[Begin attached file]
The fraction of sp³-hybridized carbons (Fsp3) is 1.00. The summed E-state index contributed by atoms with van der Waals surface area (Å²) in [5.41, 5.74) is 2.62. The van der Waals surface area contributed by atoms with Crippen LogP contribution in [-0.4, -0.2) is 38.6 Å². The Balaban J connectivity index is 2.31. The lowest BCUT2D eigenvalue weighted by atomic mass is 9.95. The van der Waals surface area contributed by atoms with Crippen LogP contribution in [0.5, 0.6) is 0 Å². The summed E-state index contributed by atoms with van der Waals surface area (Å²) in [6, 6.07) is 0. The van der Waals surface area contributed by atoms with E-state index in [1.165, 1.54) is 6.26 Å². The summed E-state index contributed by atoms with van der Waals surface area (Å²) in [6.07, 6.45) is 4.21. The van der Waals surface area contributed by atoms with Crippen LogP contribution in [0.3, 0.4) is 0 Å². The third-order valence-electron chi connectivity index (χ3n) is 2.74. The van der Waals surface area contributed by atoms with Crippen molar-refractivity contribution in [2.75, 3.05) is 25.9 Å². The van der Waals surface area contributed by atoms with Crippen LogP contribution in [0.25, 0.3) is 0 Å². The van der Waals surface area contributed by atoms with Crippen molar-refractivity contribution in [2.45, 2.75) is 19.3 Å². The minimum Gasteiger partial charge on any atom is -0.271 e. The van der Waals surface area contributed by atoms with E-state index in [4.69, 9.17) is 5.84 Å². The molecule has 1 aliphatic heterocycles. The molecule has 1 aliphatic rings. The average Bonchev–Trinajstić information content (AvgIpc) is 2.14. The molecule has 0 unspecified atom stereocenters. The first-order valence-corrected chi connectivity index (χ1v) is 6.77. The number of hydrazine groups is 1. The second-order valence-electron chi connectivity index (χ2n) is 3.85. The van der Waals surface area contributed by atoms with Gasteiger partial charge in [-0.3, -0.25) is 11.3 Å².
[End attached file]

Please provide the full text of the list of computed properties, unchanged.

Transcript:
The fraction of sp³-hybridized carbons (Fsp3) is 1.00. The summed E-state index contributed by atoms with van der Waals surface area (Å²) in [5.41, 5.74) is 2.62. The van der Waals surface area contributed by atoms with Crippen LogP contribution in [-0.4, -0.2) is 38.6 Å². The Balaban J connectivity index is 2.31. The lowest BCUT2D eigenvalue weighted by atomic mass is 9.95. The van der Waals surface area contributed by atoms with Crippen LogP contribution in [0.5, 0.6) is 0 Å². The summed E-state index contributed by atoms with van der Waals surface area (Å²) in [6, 6.07) is 0. The van der Waals surface area contributed by atoms with E-state index in [1.165, 1.54) is 6.26 Å². The summed E-state index contributed by atoms with van der Waals surface area (Å²) in [6.07, 6.45) is 4.21. The van der Waals surface area contributed by atoms with Crippen LogP contribution in [0.3, 0.4) is 0 Å². The third-order valence-electron chi connectivity index (χ3n) is 2.74. The van der Waals surface area contributed by atoms with Crippen molar-refractivity contribution in [2.75, 3.05) is 25.9 Å². The van der Waals surface area contributed by atoms with Crippen LogP contribution in [0.25, 0.3) is 0 Å². The van der Waals surface area contributed by atoms with Crippen molar-refractivity contribution in [2.45, 2.75) is 19.3 Å². The minimum Gasteiger partial charge on any atom is -0.271 e. The van der Waals surface area contributed by atoms with E-state index in [4.69, 9.17) is 5.84 Å². The molecule has 1 aliphatic heterocycles. The molecule has 1 aliphatic rings. The average Bonchev–Trinajstić information content (AvgIpc) is 2.14. The molecule has 0 unspecified atom stereocenters. The first-order valence-corrected chi connectivity index (χ1v) is 6.77. The number of hydrazine groups is 1. The second-order valence-electron chi connectivity index (χ2n) is 3.85. The van der Waals surface area contributed by atoms with Gasteiger partial charge in [-0.3, -0.25) is 11.3 Å².